Posted by: John Engstrom, Anti-Corruption Resident Legal Advisor
Michigan is commonly referred to as “the Great Lakes State,” in reference to the fact that its mitten-shaped border is virtually surrounded by four of the five Great Lakes (Lakes Michigan, Superior, Huron and Erie). Michigan’s largest city, Detroit, is often referred to as the “Motor City” and “Motown,” in reference to the fact that Detroit is the automobile capital of the world. While Michigan is often defined by its lakes and cars, for me Michigan is also defined by its rich and diverse music, as I’ll explain below.
Certainly cars and lakes are a big deal in Michigan. Although the automobile was not invented in Michigan, Henry Ford transformed the world of manufacturing when he perfected assembly line production of his “Model T.” The development of Ford’s assembly line radically transformed not only the nascent automobile industry, but all manufacturing. Because of assembly line manufacturing, automobiles suddenly became affordable for a tremendous number of Americans, not only the very rich. In 1914, an assembly line worker at Ford could purchase a Model T with four month’s pay. During World War II the U.S. automobile companies efficiently transformed into weapons manufacturing facilities, supplying the United States and its allies (including the Soviet Union) with state of the art weapons. Today, metropolitan Detroit remains the automobile capital of the world and the home of Ford Motor Company, General Motors, and Chrysler.
Virtually surrounded by the Great Lakes, Michigan has the longest freshwater shoreline in the world and more shoreline than any state, except Alaska. Moreover, Michigan has over 11,000 inland lakes. Twenty percent of the world’s fresh surface water is contained in the Great Lakes, which guarantees Michigan a plentiful supply of water to support its agriculture and tourism industries. Every summer, Northern Michigan in particular draws visitors from around the world to enjoy its beaches, golf courses, camps and natural beauty. These short “Pure Michigan” advertisements capture some of Michigan’s natural charm:
Michigan’s music often reflects the rich and often gritty, industrial environment from which it was produced. Michigan’s love for its homegrown music and musicians was reflected in a Chrysler advertisement that premiered during the 2011 Superbowl, featuring Michigan’s most famous rapper, Eminem.
The Detroit area’s diverse population, including French, German, Hispanic, Polish, Ukrainian, Greek, Italian, Middle Eastern and African American mixes many rich cultural traditions. This melting pot has produced some of the United States’ finest music and musicians in the fields of jazz, early punk and garage rock, Motown and soul, rock and roll, and techno. In jazz, for instance, Elvin Jones, Tommy Flanagan, Milt Jackson, Kenny Burrell, Ron Carter, James Carter and Kenny Garrett all rose out of the Detroit jazz scene. In the past year, post-bop saxophonist Kenny Garrett has played to enthusiastic Ukrainian audiences in both Kyiv and Lviv.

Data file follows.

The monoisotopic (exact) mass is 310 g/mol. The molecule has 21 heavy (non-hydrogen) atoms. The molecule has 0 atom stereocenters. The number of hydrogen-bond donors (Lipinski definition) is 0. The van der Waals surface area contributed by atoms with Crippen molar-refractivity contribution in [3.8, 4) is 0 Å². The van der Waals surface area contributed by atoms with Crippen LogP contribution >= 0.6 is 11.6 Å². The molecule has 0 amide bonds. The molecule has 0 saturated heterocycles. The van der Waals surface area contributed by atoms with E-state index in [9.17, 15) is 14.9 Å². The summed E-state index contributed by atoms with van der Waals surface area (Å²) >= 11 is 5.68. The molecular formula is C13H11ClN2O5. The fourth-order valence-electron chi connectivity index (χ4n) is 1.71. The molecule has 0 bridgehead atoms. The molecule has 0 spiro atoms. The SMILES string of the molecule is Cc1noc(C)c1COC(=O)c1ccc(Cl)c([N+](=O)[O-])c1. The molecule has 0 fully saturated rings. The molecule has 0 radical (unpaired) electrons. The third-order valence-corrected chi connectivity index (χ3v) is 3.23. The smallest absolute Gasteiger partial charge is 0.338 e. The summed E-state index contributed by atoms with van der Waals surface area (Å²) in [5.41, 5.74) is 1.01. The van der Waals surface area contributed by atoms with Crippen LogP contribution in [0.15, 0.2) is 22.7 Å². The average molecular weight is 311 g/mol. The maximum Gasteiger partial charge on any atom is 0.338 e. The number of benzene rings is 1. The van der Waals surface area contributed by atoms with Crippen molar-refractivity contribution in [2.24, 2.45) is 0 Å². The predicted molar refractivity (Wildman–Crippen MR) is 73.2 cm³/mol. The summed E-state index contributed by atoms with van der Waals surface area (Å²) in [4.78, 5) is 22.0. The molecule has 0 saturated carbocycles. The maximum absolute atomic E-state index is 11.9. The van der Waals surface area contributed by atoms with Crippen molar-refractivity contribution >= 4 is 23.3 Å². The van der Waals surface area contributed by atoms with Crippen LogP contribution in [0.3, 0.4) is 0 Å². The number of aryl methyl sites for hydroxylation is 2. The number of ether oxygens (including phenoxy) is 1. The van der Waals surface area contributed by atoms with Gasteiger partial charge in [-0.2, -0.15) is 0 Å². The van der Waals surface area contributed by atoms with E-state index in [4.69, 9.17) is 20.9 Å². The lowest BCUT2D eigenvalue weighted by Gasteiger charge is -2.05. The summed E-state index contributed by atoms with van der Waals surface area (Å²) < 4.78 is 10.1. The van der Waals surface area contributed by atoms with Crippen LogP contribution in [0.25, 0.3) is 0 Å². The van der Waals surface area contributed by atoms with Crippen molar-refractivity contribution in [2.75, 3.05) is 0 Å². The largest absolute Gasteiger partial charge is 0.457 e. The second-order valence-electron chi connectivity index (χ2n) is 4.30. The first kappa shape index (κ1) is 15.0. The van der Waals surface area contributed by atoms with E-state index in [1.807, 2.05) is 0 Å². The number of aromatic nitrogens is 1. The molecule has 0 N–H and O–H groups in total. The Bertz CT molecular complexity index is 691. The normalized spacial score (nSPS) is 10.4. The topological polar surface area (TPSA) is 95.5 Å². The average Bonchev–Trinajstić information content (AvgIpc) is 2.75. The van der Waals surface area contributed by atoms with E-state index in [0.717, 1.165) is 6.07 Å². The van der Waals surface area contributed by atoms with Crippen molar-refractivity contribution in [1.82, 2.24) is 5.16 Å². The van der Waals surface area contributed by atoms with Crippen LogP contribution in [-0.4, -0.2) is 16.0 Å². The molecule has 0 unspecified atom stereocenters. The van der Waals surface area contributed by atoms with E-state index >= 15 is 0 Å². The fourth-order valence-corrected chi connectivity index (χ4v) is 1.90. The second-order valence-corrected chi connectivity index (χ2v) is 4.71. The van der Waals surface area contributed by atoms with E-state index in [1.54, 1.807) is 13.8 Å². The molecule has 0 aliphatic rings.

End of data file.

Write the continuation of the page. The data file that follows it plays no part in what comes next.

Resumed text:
Of course, Detroit is most identified with Motown music from the 1960s and early 1970s. Motown records and the Motown sound was founded by a Ford assembly-line worker named Barry Gordy. In a manner similar to Ford’s assembly line, Gordy produced original music by then-unknown African American musicians that quickly gained international popularity; the songs were written by a team of songwriters, the music was performed by a house band (now known as the “Funk Brothers”), and the singers were hand-picked by Gordy. All of the songs were recorded in a single Detroit house (currently a museum in Detroit) and when the musicians were not performing, they were expected to package their records in the same house. Motown’s musicians were some of the first African American groups to gain immense popularity outside of the African American community. In this way, they were able to influence the advancement of civil rights issues that were heating up at that time. Among Motown’s many musicians were Marvin Gaye, Stevie Wonder, Diana Ross and the Supremes, Michael Jackson and The Jackson 5, The Temptations, Smoky Robinson and The Four Tops. (Editor’s Note: Former Supreme Mary Wilson visited Kyiv last year.)
Detroit continues to produce creative music and musicians. One cannot attend a Eurocup match without hearing a contemporary Detroit influence again and again, as the refrain from the White Stripes’ “Seven Nation Army” is repeated to rev-up the crowd. For a long time, the White Stripes were a regular fixture in Detroit bars and clubs. Last year, the band officially broke up.
As an introduction to some of Michigan’s music and musicians, here are fifteen videos reflecting Michigan’s world-famous and the not-so famous. Enjoy.
1. The White Stripes: Seven Nation Army.
2. ? and the Mysterians (1960’s garage rock): 96 Tears.
3. Kenny Garrett (live in Kyiv): Giant Steps.
4. Aretha Franklin: Do Right Woman, Do Right Man
5. Alice Cooper: I’m Eighteen
6. Mitch Ryder and the Detroit Wheels: Devil With a Blue Dress/Good Golly Miss Molly
7. Marvin Gaye and Tammi Terrell: Ain’t No Mountain High Enough
8. Madonna: Like A Virgin
9. The Romantics: What I Like About You
10. Stevie Wonder (and Jeff Beck): Superstition
11. Eminem: Lose Yourself
12. Diana Ross and the Supremes: Love Child
13. Detroit Cobras: Cha Cha Twist
14. John Lee Hooker: Boom Boom
15. Cybotron (Juan Atkins): Cosmic Car